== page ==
Basically, as an application developer you have two choices which both avoid dependency hell: Ship the specific version of the DLL with your application (but do *not* install in Windows/System32) or request the installer installs the DLL as a SxS assembly and then reference it from your application manifest. The SxS cache can hold multiple versions of the same DLL and the manifest can describe the policy for brokering the version (whether the app always wants the latest or a specific version, for instance). This allow patching to be performed on the central SxS cache instead of each application with separate libraries.

    There is a reason GP has not experienced "DLL nightmare". It doesn't exist any more. These days it is but a myth that detractors desperately want to keep alive.

  • Re:Lesson One (Score:4, Insightful)

    by benjymouse (756774) on Saturday July 27, 2013 @06:20AM (#44398177)

    Interactive services can expose system-level access to users - a design flaw shich should not be allowed.

    This was deprecated in Windows 2000/XP (and you had to explicitly allow a service to interact with the user) and it was disallowed in Windows Vista and has been ever since [microsoft.com].

    The problem was that a service which typically runs with some form of elevated rights (at least to some resources) could expose those rights/permissions if there was a flaw in the interactive part that communicated with the user.

    Your complaint is interesting, because the risk is very much the same posed by sudo (and every other SUID root) utility: The user is allowed to directly interact with a process which has higher privileges than the user.

    Windows eliminated it. What about SUID root tools, which have historically *many* vulnerabilities and actual exploits and system compromises on its conscience?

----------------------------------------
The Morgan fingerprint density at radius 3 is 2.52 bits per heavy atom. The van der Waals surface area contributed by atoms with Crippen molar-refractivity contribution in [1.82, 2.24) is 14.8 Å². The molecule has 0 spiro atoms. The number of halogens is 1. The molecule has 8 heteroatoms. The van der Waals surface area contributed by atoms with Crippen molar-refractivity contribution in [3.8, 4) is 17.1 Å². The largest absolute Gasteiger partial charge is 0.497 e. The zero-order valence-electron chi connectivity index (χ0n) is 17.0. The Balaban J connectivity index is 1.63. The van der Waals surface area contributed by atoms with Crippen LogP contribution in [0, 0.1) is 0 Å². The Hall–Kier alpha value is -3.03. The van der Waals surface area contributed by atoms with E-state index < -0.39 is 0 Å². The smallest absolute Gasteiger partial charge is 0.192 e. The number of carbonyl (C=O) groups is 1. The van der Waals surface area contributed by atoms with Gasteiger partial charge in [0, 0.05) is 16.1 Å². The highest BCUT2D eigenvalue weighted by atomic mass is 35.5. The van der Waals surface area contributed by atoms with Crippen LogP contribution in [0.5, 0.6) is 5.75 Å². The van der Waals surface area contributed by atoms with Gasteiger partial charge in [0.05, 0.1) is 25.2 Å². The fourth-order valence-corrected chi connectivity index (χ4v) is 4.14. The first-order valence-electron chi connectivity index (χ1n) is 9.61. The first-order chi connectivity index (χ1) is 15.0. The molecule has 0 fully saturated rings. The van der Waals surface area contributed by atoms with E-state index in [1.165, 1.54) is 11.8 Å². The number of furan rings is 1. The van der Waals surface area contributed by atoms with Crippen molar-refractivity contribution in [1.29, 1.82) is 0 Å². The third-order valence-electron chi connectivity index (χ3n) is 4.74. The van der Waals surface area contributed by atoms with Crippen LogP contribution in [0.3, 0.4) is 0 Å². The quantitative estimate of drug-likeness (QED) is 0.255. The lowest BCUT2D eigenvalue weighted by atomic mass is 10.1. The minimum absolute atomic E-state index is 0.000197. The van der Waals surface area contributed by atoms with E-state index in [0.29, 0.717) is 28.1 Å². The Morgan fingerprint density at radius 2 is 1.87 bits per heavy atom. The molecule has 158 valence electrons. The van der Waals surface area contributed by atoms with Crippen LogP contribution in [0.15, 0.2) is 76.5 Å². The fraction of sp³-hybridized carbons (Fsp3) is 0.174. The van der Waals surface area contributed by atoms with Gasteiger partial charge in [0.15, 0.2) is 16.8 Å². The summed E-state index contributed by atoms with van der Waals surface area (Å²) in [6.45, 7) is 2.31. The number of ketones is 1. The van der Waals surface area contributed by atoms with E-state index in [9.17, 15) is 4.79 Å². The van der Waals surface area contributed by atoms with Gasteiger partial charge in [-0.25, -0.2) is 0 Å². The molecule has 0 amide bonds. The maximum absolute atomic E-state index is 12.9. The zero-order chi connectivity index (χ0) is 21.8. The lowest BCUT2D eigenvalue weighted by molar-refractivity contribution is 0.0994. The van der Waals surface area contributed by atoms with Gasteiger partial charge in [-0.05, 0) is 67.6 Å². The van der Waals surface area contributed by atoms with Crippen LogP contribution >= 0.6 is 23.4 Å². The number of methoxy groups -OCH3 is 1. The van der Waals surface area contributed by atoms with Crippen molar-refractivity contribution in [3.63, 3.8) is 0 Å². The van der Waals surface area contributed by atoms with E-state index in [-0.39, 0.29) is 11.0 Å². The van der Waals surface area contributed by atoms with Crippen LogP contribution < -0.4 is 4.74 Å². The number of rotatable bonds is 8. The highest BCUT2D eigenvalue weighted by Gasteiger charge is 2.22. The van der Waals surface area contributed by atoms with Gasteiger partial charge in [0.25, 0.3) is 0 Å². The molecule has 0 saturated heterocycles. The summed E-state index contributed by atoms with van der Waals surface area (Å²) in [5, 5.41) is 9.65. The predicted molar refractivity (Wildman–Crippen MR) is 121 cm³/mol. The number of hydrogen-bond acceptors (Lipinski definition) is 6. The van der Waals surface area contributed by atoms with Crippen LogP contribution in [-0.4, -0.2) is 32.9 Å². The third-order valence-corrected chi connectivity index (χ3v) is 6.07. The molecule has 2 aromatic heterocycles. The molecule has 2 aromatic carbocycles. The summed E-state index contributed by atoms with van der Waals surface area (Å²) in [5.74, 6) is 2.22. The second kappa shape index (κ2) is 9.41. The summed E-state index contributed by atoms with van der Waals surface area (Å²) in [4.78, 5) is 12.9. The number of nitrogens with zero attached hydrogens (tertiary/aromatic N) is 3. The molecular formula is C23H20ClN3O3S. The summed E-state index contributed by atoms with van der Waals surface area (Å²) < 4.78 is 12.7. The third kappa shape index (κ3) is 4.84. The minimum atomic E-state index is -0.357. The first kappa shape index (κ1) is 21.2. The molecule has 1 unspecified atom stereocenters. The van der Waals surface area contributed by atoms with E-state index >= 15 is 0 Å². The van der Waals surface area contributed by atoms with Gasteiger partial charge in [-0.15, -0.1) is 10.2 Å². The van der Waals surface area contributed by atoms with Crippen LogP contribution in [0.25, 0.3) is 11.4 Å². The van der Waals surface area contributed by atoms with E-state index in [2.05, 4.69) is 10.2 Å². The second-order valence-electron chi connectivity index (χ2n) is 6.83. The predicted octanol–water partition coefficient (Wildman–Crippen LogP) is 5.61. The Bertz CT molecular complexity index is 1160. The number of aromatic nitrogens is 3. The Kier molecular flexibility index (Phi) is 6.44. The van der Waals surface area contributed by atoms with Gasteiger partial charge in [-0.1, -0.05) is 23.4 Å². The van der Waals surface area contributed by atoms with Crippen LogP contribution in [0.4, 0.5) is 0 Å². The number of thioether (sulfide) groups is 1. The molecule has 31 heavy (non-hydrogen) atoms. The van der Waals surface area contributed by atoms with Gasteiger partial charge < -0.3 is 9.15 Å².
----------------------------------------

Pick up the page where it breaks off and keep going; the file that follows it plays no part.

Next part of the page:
I also remember when Vista moved graphics processing into user mode, so that the usual BSOD from graphics drivers famous in XP would simply be an abnormal termination. Reading suggests this was reversed in 7 because of the slowness this added.

    Sorry, but this is BS. You need to cite sources for that "reading" you have done.

    WDDM is still very much a split driver model [microsoft.com] where the driver author has to create a (small) kernel mode part and a user model part. The graphics subsystem is still much more stable on Windows than Linux. And even when the driver or hardware fails (e.g. overheated) it merely resets and comes back up, *without* killing any processes, clipboard or services.

    If graphics - fundamentally the way the OS communicates with the user, since the command-line is supposed to be a second resort - has to be so close to the metal it can't be in user space without slowing it down, this is not good.

    Wrong on all counts. Windows allow multiple ways to "communicate with the user". Core versions of the servers, for instance, does not use GUIs. And it is your BS claim that it "is slowing it down". All benchmarks I have seen strongly suggests that Linux has a very hard time keeping up with Windows in this area - even when Windows uses a compartmentalized (and more stable) driver model.

    But if the intent is to provide a windowing environment, and the method of doing so is not secure, maybe the kernel has exceeded its usefulness.

    1998 called. This is not the 9X kernel. The Windows kernel of today runs services in a ''seperate session'' from the users session.

    I should also say that a lot of uninformed people parrot the idea that the kernel is well designed, siply because it flies in the face of all the Microsoft hate. The original nerd hipster, who likes something - or believes that something can be good - even if the masses hate it. Or just because the masses hate it.

    So far you have offered nothing but speculation and outdated myths. Talk about uninformed.

    I have personally used a Shatter attack to expose passwords masked by asterisks. There is a single byte in the window definition that says "replace every character with this one because this is a password box". If it is not filled in, the text box is normal. If it is filled in, it's a password box. Most apps that display a password set the password style (by default filling that byte with an asterisk) and put the password up.

    I don't know a single application that pre fills password boxes with the current password. Would you care to elaborate on that?

    Since Windows Vista, applications running with medium integrity level *cannot* freely send messages to other processes' windows. UAC integrity levels mandate that in order to send